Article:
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Measuring around 18 miles long, New Hampshire has the smallest shoreline of all coastal states. But for about 400 years, it’s been enough to support small boat fishermen in the Seacoast region. They make their livings cruising New England’s waters for cod, lobster, shrimp and other stocks.For decades, the industry’s been challenged by declining populations of fish and shellfish, as well as changing federal regulations. As of 2010, New England fishermen are allowed to catch a set poundage of fish based on their take over a 10-year span. New Hampshire fishermen argue this change has made the cost of working outpace profits, forced many small boats out of business, and discouraged new people from entering the industry. No matter the cause, figures from the US Census Bureau clearly show an industry in decline. In Portsmouth, the Seacoast’s main city, the Census Bureau reports only 0.2 percent of residents work in the “Farming, fishing and forestry occupations” category. That’s compared to 0.6 percent in 2000. A number of New Hampshire fishermen, politicians, and historians believe that without change, the state’s small boat fishing industry is heading toward extinction.Summary provided by StateImpact NH

N.H. Fishery Receives Disaster Declaration

Flikr Creative Commons / Ken_Lord

New Hampshire fishermen facing cuts and closures imposed on them because of declining fish populations say regulators are putting them out of business. Thursday those fishermen learned that they might get some financial relief. The federal government has declared a disaster in the New England Ground-fish fishery.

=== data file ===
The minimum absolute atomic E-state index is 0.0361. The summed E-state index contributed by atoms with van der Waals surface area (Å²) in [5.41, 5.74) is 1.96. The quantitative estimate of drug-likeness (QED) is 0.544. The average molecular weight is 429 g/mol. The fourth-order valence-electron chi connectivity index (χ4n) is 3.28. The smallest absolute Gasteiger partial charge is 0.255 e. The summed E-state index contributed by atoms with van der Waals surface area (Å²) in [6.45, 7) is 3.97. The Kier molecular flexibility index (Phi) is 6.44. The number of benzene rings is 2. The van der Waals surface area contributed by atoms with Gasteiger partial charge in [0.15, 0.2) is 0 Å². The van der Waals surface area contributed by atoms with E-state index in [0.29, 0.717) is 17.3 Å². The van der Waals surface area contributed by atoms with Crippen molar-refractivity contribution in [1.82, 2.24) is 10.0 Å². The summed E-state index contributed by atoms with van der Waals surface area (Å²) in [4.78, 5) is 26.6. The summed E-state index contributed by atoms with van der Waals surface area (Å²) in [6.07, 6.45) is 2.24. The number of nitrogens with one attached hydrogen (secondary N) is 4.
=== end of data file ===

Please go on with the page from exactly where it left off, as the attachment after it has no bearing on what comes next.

This past year there have been a lot of stormy seas for New Hampshire fishermen. Scientists from the National Atmospheric and Oceanic Administration, or NOAA, told them that – even though fishermen were staying within their catch limits – stocks of cod-fish weren’t reboundingfrom a decade old collapse as quickly as hoped.

NOAA’s new regional administrator John Bullardlaid this out in a meeting with New Hampshire fishermen this week.

Bullard: This is not fisherman overfishing, you guys are following the rules, something else is going on out there that we haven’t seen before.

Whether that’s warmer oceansaffecting maturation, too many predators, or something else entirely, no-one can say for sure.

But what is sure is that next year fishermen face an 80 percent cut in the number of cod they are allowed to land, and they aren’t happy. Carl Bouchard of Rye says the people who set the catch limits don’t have to live with the results like fishermen do.

Bouchard: those people still got their jobs, most of them have got a good retirement plan, some of them even got a raise. Who’s accountable? The fishermen are the only ones who are held accountable for something they didn’t do!

Fishermen feeling punished for things beyond their control was a theme in the meeting between the regulator and the regulated this week.

Gill net fisherman Jay Driscoll’s hands shook as he handed three devices called "pingers" to NOAA administrator Bullard. Fishermen are required to hang "pingers" on their nets to keep harbor porpoises from getting caught in them.